29th February: Leap Day

All of you have probably realised that this year there has been a 29th of February. Do you know the name for this year? In English it is called Leap Year and the 29th itself is called Leap Day.

But if leap means jump, why is it called “Leap Year”? According to Wikipedia:

The name “leap year” probably comes from the fact that while a fixed date in the Gregorian calendar normally advances one day of the week from one year to the next, the day of the week in the 12 months following the leap day (from March 1 through February 28 of the following year) will advance two days due to the extra day (thus “leaping over” one of the days in the week). For example, Christmas fell on Tuesday in 2001, Wednesday in 2002, and Thursday in 2003 but then “leapt” over Friday to fall on a Saturday in 2004.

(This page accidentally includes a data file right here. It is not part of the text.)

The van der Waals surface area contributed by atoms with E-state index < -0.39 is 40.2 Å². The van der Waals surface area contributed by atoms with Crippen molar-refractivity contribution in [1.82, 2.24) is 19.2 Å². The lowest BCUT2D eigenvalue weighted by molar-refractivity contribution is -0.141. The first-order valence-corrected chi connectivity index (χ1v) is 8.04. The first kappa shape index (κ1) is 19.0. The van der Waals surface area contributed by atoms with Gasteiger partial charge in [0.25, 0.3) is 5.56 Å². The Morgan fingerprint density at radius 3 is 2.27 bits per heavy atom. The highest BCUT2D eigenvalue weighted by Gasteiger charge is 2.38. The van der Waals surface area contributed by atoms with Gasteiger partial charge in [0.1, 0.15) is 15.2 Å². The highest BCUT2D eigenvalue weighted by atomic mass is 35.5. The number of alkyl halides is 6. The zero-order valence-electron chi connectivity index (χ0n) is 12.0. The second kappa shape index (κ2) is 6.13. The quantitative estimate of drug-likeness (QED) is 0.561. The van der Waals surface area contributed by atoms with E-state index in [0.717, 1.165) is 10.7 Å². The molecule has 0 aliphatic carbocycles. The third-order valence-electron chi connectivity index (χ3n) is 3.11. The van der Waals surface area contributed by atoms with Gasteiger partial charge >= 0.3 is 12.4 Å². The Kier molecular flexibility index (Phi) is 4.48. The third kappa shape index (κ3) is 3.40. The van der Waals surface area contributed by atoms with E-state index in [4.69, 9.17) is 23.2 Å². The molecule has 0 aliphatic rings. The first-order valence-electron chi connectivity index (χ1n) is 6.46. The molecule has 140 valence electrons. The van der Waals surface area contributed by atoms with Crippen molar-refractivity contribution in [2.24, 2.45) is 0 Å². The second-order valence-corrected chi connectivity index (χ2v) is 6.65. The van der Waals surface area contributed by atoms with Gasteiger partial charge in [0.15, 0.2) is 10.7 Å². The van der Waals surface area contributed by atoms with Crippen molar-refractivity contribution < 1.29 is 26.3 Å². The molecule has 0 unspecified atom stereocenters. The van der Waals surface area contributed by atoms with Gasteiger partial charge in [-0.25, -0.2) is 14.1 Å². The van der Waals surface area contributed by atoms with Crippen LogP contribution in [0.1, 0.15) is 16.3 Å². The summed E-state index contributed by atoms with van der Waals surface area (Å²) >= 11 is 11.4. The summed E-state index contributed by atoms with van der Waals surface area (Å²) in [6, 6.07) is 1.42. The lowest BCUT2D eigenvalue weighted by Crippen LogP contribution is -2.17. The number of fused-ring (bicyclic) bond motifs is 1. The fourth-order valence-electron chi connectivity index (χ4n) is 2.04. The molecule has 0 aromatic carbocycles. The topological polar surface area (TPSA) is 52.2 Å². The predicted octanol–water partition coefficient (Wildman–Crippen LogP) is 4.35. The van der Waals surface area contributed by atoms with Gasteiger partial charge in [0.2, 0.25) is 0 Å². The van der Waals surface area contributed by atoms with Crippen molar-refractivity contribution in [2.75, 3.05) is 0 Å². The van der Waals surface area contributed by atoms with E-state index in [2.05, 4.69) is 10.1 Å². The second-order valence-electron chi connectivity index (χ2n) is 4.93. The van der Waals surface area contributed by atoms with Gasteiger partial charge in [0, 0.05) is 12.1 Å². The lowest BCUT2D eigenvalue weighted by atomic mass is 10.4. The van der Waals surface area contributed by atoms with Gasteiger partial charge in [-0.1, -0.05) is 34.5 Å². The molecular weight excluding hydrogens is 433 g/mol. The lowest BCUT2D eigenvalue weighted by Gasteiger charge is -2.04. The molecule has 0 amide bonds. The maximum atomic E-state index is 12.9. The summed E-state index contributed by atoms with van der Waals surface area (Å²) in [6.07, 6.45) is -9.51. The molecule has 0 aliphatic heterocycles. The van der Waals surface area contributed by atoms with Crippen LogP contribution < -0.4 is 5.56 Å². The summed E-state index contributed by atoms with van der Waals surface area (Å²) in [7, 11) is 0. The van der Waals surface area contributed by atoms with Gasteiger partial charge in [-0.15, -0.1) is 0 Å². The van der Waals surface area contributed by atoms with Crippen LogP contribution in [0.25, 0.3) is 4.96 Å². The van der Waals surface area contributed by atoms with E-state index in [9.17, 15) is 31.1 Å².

The same type of problem happens in the relationship between the day and the number of seconds in the day: If you divide the larger measure of time by the smaller, you do not get a whole number. Instead, the result is an unending decimal. There is no way to perfectly fit a whole number of seconds into a day, nor is there a way to perfectly fit a whole number of days/months into a year. As leap years are used to correct calendar drift, the resulting drift in measuring the diurnal cycle is corrected by the use of leap seconds.

So now you know! Hope you had a wonderful Leap Day! 🙂

 

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